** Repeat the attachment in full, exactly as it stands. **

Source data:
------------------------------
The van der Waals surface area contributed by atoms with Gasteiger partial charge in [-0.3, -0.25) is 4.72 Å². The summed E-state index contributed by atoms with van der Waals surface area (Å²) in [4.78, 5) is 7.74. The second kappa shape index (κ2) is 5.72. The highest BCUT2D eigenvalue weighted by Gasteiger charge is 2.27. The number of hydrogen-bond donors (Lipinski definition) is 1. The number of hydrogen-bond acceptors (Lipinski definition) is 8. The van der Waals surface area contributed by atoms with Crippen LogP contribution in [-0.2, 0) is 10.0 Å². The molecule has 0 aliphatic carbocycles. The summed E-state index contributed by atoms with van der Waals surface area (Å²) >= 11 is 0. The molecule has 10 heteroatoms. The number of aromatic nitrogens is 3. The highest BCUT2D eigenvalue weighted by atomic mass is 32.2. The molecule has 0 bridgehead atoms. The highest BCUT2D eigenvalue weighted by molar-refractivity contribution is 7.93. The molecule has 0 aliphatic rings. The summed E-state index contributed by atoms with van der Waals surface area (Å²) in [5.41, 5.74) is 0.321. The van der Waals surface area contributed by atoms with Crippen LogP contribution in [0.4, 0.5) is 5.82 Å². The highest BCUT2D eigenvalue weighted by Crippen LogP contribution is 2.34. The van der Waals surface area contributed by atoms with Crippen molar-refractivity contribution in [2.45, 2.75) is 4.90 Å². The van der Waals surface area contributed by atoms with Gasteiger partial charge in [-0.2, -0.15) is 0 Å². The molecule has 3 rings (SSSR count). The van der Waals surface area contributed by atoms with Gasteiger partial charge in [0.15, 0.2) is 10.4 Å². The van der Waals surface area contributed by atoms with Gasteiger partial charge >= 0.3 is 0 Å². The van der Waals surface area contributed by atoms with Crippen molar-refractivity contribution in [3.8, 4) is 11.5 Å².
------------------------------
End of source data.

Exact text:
The van der Waals surface area contributed by atoms with Gasteiger partial charge in [-0.3, -0.25) is 4.72 Å². The summed E-state index contributed by atoms with van der Waals surface area (Å²) in [4.78, 5) is 7.74. The second kappa shape index (κ2) is 5.72. The highest BCUT2D eigenvalue weighted by Gasteiger charge is 2.27. The number of hydrogen-bond donors (Lipinski definition) is 1. The number of hydrogen-bond acceptors (Lipinski definition) is 8. The van der Waals surface area contributed by atoms with Crippen LogP contribution in [-0.2, 0) is 10.0 Å². The molecule has 0 aliphatic carbocycles. The summed E-state index contributed by atoms with van der Waals surface area (Å²) >= 11 is 0. The molecule has 10 heteroatoms. The number of aromatic nitrogens is 3. The highest BCUT2D eigenvalue weighted by atomic mass is 32.2. The molecule has 0 bridgehead atoms. The highest BCUT2D eigenvalue weighted by molar-refractivity contribution is 7.93. The molecule has 0 aliphatic rings. The summed E-state index contributed by atoms with van der Waals surface area (Å²) in [5.41, 5.74) is 0.321. The van der Waals surface area contributed by atoms with Crippen LogP contribution in [0.4, 0.5) is 5.82 Å². The highest BCUT2D eigenvalue weighted by Crippen LogP contribution is 2.34. The van der Waals surface area contributed by atoms with Crippen molar-refractivity contribution in [2.45, 2.75) is 4.90 Å². The van der Waals surface area contributed by atoms with Gasteiger partial charge in [-0.2, -0.15) is 0 Å². The molecule has 3 rings (SSSR count). The van der Waals surface area contributed by atoms with Gasteiger partial charge in [0.15, 0.2) is 10.4 Å². The van der Waals surface area contributed by atoms with Gasteiger partial charge >= 0.3 is 0 Å². The van der Waals surface area contributed by atoms with Crippen molar-refractivity contribution in [3.8, 4) is 11.5 Å².